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Facebook has a serious fake news problem! 

Creators of fake news are screwing with your head and making thousands of dollars a minute doing so. Our predispositions to particular ideologies fuel the fake news furor.

Learn to recognize the signs. Fake news sites share several characteristics:

1. Clickbait headlines warn you of something scary. See photo example.

2. It usually involves food, medicine or an elected official.

3. Warns you not trust authorities. These nefarious authorities figures are hiding things they don’t want you to see.

4. Ironically the website often name drops scientific studies, or may say “research says” to add credibility.

5. Often their claim cherry picks portions of a real event or study in order to appear credible.

6. Opening the article reveals advertisement overload, typically with scary clickbait warnings. *THIS IS A BIG TIP OFF TO BEWARE!

7. Masquerades as a health advocate by touting only natural, organic or holistic remedies. Anything else is evil. This is not a legitimate organic vs traditional discussion, which is fine to have. Their “all natural” claims are distinguished by their lack of peer-reviewed research to back up their the claims.

8. Resides on the Internet with a url or website name you never heard of before. Usually a jumble of letters, or something that sounds official.

9. Anything coming from another country is suspect. This appeals to Xenophobics.

10. Often imitates a local network news source.

11. The warning claims to be Snopes verified. It is not.

While legitimate reasons may exist to be skeptical of mainstream media, government, Big Pharma and medicine, understand these particular websites ARE NOT trying to help you nor provide you alternatives that have been tested, nor steer you toward health or toward any kind truth. They want your finger to click. They want to make money from advertising.

Fake new sample

A scare tactic that is completely false. It was posted on a legitimate garden group which quickly took this post down.

Putting a slice of a red Bermuda onion under your armpit will not cure Diabetes. Coconut Oil is not 60 times more effective than chemotherapy. Watermelons with cracks or fissures inside the fruit is a natural condition that is not a result of unscrupulous, chemical-loving farmers from China — but rather, larger fissures, known as “Hollow Heart” is a result of an incomplete pollination process. Maybe not pretty, but not at all dangerous to eat. Using Vinegar and Epsom salts as an alternative to Roundup may defoliate your weeds, but it will also contaminate your soil and harm other plants. If you want 100% organic weed control, pull them up by hand.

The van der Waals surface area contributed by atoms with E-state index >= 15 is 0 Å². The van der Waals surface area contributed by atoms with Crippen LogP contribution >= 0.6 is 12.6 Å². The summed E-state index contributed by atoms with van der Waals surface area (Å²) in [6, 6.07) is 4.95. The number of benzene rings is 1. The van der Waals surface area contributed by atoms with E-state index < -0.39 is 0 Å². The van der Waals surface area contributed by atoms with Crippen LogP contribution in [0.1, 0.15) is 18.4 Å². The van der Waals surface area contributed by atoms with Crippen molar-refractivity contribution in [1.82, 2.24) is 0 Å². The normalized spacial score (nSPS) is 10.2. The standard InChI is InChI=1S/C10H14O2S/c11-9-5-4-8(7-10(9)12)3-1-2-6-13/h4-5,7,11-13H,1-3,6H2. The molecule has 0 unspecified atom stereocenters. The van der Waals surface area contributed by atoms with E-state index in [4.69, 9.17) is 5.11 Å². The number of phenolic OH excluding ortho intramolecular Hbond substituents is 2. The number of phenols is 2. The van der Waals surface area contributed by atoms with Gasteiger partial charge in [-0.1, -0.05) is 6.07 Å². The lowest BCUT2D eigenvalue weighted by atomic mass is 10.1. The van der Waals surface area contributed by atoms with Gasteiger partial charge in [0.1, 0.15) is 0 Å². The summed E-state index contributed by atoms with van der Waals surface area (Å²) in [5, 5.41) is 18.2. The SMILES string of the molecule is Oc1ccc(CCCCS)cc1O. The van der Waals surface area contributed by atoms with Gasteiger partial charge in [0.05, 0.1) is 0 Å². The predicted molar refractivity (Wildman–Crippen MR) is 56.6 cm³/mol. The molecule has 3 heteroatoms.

An anti-vaccine article is loaded with ads like this one taking the viewer to yet another advertisement

Classic clickbait. It is all about the ad. Look at the disclaimer! If you got this far, you’ve already helped this fake news site earn money!

Whatever your political affiliation is, Snopes does a overwhelmingly reliable job and can be trusted. If you don’t want to trust them why go ahead and charge your smart phone in the microwave! Good luck with that.

Due your due diligence. Google the keywords in the article. See what Snopes has to say, or, If you have your panties in a wad over Snopes, use Hoax-Slayer, or That’s Nonsense.
Don’t share these articles. You’re exposing your gullibility. You are helping these liars make money. Report them as fake news on Facebook.

This article is not meant to throw slight on those who believe in organic foods, or who are seeking different schools of thought. Schools of thought will have an academic component. The operative word here is “school.” Look for peer-reviewed articles and sources and evidence-based research, clinical trials, blind studies and links to published results that back up any claims.

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